Counting Codex, his internationally best-selling 2004 technothriller of a lost medieval manuscript, and the just-released The Magician’s Land — and by the way yes, it’s brilliant, but I’ll get to that later — I’ve read “all” 4 of his novels. (Hey, if he doesn’t count his first novel Warp why should I? Warp is to Lev Grossman as The Big U is to Neal Stephenson: no longer on the “also by this author” list in the first pages of his books, and by far — by far — the most valuable books they’ve published from a collector’s point of view. Oh how I regret not coming upon Lev’s writing until The Magicians — I wish I had bought a few boxes of Warp because that would be my kids’ college fund right there.)
Back to his books. They’re about finding the point of magic and technology or even wealth and power. They’re about characters trying to make sense of the nonsensical, brutal, uncaring world and its systems; characters breaking, characters surviving, re-building themselves from the pieces and carrying on, whether for love, for the next adventure, for those who have been left behind, for those who didn’t make it, or perhaps even to save the world or something yet more precious, magic itself.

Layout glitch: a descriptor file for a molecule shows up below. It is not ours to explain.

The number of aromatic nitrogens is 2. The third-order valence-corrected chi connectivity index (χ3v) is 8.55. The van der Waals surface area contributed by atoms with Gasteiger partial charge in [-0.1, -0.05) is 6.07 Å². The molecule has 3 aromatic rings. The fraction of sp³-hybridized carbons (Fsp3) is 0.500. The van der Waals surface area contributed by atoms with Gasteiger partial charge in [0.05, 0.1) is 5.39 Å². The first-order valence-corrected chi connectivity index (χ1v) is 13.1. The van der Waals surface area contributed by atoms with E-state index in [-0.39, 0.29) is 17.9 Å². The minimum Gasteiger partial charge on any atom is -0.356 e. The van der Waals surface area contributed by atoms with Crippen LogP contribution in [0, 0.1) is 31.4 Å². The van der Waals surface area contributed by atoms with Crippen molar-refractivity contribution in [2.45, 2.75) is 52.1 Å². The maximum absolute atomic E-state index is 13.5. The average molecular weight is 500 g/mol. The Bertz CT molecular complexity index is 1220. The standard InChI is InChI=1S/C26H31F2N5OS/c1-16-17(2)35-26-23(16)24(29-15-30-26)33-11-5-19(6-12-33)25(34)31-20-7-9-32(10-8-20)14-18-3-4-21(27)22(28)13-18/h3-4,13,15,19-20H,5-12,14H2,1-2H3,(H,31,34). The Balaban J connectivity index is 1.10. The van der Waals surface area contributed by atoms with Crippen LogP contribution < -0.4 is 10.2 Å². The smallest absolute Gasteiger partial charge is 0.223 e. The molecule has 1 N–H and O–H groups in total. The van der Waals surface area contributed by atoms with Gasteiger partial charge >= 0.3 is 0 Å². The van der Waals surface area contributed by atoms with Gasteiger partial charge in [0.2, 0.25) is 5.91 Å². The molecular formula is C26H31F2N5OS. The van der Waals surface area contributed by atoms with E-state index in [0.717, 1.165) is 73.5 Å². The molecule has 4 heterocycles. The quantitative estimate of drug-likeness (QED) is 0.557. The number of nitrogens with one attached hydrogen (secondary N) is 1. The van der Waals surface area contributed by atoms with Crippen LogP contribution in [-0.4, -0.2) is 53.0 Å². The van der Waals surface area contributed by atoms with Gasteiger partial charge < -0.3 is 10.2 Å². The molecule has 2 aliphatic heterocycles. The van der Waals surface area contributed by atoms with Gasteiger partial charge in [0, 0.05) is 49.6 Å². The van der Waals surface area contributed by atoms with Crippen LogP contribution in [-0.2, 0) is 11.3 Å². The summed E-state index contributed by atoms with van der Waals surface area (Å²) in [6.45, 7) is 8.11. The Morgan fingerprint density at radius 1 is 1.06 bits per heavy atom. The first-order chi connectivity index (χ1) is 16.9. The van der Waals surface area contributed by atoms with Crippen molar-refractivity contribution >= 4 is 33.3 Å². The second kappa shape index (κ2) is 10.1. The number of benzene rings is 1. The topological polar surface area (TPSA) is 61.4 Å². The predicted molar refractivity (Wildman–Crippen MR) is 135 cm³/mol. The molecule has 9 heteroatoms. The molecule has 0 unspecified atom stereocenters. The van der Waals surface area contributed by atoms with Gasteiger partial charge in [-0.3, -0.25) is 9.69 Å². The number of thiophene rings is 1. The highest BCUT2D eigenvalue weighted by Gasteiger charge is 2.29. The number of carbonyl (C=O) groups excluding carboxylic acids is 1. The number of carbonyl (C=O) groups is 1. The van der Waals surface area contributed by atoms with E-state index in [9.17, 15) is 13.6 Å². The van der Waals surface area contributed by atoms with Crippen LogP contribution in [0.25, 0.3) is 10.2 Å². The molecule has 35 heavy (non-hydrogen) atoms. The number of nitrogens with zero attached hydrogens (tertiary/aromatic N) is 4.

Having grown up as a twin daydreaming of being an only child, Grossman wrote Quentin, the protagonist of The Magicians, as an only child; having aged into a still young man with the final realization that Narnia was not in fact lurking in a wardrobe and, some years later, that his letter from Hogwarts was not coming by owl any time soon, he wrote of Brakebills and Fillory, but with an adult complexity and discovering — as in so many things both real and in his fiction — that becoming a magician and traveling to a world behind the walls are not at all as advertised. Wherever you go, there you are.